The original patches where for HP-UX 11i version 1 and for HP-UX 11i version 2. Following are the recommend patch releases for both platforms.

HP-UX 11.11

Minimal:

  • s700_800 11.11 LVM Cumulative Patch; LVM OLR; SLVM 16 Node
    PHKL_31216 [1]
  • s700_800 11.11 LVM commands cumulative patch; LVM OLR
    PHCO_30698 [2]

Recommended:

  • s700_800 11.11 LVM Cumulative Patch; LVM OLR; SLVM 16 Node
    PHKL_35970[3]
  • s700_800 11.11 LVM commands cumulative patch
    PHCO_35955 [4]

HP-UX 11.23

Minimal:

  • s700_800 11.23 LVM Cumulative Patch
    PHKL_32095 [5]
  • s700_800 11.23 LVM commands patch
    PHCO_31709 [6]

Recommended:

  • s700_800 11.23 LVM Cumulative Patch
    PHKL_36745 [7]
  • s700_800 11.23 LVM commands patch
    PHCO_36744 [8]

Notes:

Ioscan
  • Apply these patches and any required dependencies.
  • These patches, as with any patch, may be superseded.
  • Please check for the latest patches at HP's IT Resource Center (ITRC) at itrc.hp.com

Test installed patches[edit]

The following script can be used to test the availability of the OLR features on a specific HP-UX 11i instance:

Collect current volume group configuration[edit]

Prior to use any replacement procedure, is good policy to create detailed volume group state report. The report will assist you to detect special volume group configuration. The following script creates a detailed volume group / logical volume configuration report.

Be alert to the following points:

  • Physical Volumes (PV) on the volume group configure as alternate paths.
  • Mirrored logical volume distribution (number of mirror).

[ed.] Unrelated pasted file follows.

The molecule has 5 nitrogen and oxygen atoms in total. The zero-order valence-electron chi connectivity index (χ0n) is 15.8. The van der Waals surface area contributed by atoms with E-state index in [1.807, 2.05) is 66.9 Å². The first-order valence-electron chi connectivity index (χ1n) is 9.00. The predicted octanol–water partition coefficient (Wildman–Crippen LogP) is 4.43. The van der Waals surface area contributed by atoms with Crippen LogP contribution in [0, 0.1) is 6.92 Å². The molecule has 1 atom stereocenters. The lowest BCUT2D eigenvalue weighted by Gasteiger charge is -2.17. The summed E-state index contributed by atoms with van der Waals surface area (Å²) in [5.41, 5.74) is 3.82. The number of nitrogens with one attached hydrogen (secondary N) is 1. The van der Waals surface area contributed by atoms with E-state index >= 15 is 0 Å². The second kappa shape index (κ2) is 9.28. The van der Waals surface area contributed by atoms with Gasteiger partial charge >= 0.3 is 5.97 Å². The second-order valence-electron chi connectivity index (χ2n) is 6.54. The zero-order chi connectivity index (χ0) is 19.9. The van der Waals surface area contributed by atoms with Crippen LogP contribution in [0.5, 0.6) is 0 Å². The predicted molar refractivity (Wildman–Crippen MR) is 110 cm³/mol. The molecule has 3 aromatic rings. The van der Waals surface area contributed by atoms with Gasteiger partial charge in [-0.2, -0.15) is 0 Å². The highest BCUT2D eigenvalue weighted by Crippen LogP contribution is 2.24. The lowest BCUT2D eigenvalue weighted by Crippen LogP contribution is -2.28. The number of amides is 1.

• Logical volumes sizes vs physical volumes sizes.

Disable I/O requests to the physical volume[edit]

Using 'vgchange' command[edit]

Sometimes, even if the OLR feature is not enable on the system, is still possible to disable the I/O requests to the disk that need to be exchanged, allowing you to exchange the drive.

You may also found situations when the failed disk has been hot replaced, without causing the system to hang, but leaving the volume group in a state where the “vgcfgrestore” command cannot be performed because the kernel still believes is an active part of the volume group.

Turning off the system and booting without quorum restrictions correct this situation, but require a maintenance window that may be unpractical. The basic concept is to make the kernel aware that the physical volume that forms part of the volume group conglomerate has failed.

If the disk is completely down (HARDWARE UNCLAIMED, “diskinfo” cannot query the disk or the PVRA/VGRA is damage), you can try to re enable the active volume group allowing the kernel to realize that the disk is not longer available.

The command will query the physical volumes and report those physical volumes that cannot be reattached to the volume group. That left the physical volume in a state were it can be hot replaced or “vgcfgrestored”. After that, you follow the normal restore procedure.

If the vgcfgrestore –n /dev/vgXX /dev/rdsk/c#t#d# give an error message informing that the disk is still enable on the volume group, you will need to reboot the system, replace the disk and boot with the quorum restriction disable.

Reducing the logical volume mirrors[edit]

Is has been a common practice, before the appearance of the OLR feature in 11i v1, to reduce the logical volumes from the failed disk and reduce the physical volume from the volume group to assure that no I/O requests are going to the failed disk.

This procedure has several drawbacks:

  1. The disk should be accessible and the PVRA/VGRA should be working.
  2. This approach usually produces more harm than benefits. It’s not uncommon that the system hangs during these tasks.